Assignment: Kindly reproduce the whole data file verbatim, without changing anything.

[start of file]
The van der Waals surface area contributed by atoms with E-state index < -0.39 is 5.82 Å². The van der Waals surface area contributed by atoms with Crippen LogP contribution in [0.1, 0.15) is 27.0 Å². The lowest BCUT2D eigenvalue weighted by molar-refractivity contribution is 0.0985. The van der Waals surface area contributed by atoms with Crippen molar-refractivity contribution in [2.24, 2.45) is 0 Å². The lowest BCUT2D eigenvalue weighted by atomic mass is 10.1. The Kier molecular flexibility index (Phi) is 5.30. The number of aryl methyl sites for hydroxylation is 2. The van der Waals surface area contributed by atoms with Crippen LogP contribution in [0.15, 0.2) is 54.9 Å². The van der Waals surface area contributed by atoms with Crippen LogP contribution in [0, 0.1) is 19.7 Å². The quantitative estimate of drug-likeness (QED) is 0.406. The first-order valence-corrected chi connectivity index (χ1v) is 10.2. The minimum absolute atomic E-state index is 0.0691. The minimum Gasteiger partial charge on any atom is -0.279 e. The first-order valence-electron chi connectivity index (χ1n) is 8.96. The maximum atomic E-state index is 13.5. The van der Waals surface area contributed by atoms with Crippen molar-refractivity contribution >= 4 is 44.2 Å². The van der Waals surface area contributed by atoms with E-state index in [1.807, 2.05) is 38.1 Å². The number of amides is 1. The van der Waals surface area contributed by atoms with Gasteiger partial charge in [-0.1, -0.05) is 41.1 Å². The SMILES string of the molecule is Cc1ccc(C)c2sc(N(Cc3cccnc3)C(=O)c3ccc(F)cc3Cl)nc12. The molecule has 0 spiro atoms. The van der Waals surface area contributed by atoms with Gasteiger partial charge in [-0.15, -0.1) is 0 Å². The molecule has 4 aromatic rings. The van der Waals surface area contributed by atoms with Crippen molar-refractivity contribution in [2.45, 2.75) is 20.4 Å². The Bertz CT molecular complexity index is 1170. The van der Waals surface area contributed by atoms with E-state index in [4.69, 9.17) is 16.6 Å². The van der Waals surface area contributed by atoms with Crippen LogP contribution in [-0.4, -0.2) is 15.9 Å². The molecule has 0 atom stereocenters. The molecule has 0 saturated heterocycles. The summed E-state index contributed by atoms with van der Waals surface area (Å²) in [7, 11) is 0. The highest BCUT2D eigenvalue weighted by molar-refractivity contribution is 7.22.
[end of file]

The van der Waals surface area contributed by atoms with E-state index < -0.39 is 5.82 Å². The van der Waals surface area contributed by atoms with Crippen LogP contribution in [0.1, 0.15) is 27.0 Å². The lowest BCUT2D eigenvalue weighted by molar-refractivity contribution is 0.0985. The van der Waals surface area contributed by atoms with Crippen molar-refractivity contribution in [2.24, 2.45) is 0 Å². The lowest BCUT2D eigenvalue weighted by atomic mass is 10.1. The Kier molecular flexibility index (Phi) is 5.30. The number of aryl methyl sites for hydroxylation is 2. The van der Waals surface area contributed by atoms with Crippen LogP contribution in [0.15, 0.2) is 54.9 Å². The van der Waals surface area contributed by atoms with Crippen LogP contribution in [0, 0.1) is 19.7 Å². The quantitative estimate of drug-likeness (QED) is 0.406. The first-order valence-corrected chi connectivity index (χ1v) is 10.2. The minimum absolute atomic E-state index is 0.0691. The minimum Gasteiger partial charge on any atom is -0.279 e. The first-order valence-electron chi connectivity index (χ1n) is 8.96. The maximum atomic E-state index is 13.5. The van der Waals surface area contributed by atoms with Crippen molar-refractivity contribution >= 4 is 44.2 Å². The van der Waals surface area contributed by atoms with E-state index in [1.807, 2.05) is 38.1 Å². The number of amides is 1. The van der Waals surface area contributed by atoms with Gasteiger partial charge in [-0.1, -0.05) is 41.1 Å². The SMILES string of the molecule is Cc1ccc(C)c2sc(N(Cc3cccnc3)C(=O)c3ccc(F)cc3Cl)nc12. The molecule has 0 spiro atoms. The van der Waals surface area contributed by atoms with Gasteiger partial charge in [-0.15, -0.1) is 0 Å². The molecule has 4 aromatic rings. The van der Waals surface area contributed by atoms with Crippen molar-refractivity contribution in [2.45, 2.75) is 20.4 Å². The Bertz CT molecular complexity index is 1170. The van der Waals surface area contributed by atoms with E-state index in [4.69, 9.17) is 16.6 Å². The van der Waals surface area contributed by atoms with Crippen LogP contribution in [-0.4, -0.2) is 15.9 Å². The molecule has 0 atom stereocenters. The molecule has 0 saturated heterocycles. The summed E-state index contributed by atoms with van der Waals surface area (Å²) in [7, 11) is 0. The highest BCUT2D eigenvalue weighted by molar-refractivity contribution is 7.22.